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Not Taught in Med School: Interpreting Dreams of the Dying

A hospice doctor's TEDx Talk about his research on end-of-life dreams


When Dr. Christopher Kerr was a young physician, he visited a patient he calls Tom, who was very ill. Outside the room, Kerr told a nurse they could try antibiotics — that Tom had more time.

“Nope, he’s dying,” the nurse replied, without even looking up.

How did she know? Kerr asked.

“Because he’s seen his deceased mother,” the nurse said.

Kerr, chief medical officer at Hospice Buffalo in New York, discovered he needed to learn more about what end-of-life experiences meant.

He then led a research team from the Palliative Care Institute in Cheektowaga, N.Y. in a long-term study on dreams and visions in the dying. Based on extensive interviews with people who were dying, they examined what their dreams and visions consisted of, whether they perceived them as positive or negative and whether the dreams might serve as a predictor of when death would come.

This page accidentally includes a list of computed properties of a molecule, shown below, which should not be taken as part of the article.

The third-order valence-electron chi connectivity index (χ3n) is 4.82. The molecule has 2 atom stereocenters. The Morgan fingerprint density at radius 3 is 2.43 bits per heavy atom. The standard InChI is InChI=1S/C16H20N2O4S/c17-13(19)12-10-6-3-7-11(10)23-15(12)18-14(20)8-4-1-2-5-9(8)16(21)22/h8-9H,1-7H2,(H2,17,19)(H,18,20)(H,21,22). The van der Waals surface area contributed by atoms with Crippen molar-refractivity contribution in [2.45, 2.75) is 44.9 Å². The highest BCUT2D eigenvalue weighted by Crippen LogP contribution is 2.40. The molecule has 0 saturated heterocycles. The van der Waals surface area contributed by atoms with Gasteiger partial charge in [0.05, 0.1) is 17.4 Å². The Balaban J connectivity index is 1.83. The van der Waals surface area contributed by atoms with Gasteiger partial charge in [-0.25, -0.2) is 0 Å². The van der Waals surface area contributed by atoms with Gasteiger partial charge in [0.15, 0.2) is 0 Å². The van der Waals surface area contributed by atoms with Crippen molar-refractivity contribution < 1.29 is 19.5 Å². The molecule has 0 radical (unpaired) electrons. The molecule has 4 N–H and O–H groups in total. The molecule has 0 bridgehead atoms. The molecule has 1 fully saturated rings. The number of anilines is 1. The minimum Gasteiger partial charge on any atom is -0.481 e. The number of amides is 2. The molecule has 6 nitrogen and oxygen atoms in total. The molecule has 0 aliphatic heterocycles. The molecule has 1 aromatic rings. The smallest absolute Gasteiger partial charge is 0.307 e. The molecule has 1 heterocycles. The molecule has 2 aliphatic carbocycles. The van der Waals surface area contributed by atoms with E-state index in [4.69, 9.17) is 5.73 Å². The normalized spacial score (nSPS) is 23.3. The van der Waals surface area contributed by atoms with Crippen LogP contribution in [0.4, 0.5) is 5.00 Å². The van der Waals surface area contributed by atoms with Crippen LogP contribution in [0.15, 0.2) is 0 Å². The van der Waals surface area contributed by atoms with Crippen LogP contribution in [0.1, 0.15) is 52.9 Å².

In October 2015, after the results were published, Kerr gave a TEDx Talk about this for an audience at  Asbury Hall at Babeville, in downtown Buffalo.

For details on what the researchers found, read this Next Avenue story, “What the Dreams of the Dying Teach Us About Death.”

Or watch the TEDx Talk here:

By Emily Gurnon
Emily Gurnon is Senior Content Editor covering health and caregiving for Next Avenue. She previously spent 20 years as a newspaper reporter in the San Francisco Bay Area and St. Paul. Write to her at [email protected]@EmilyGurnon

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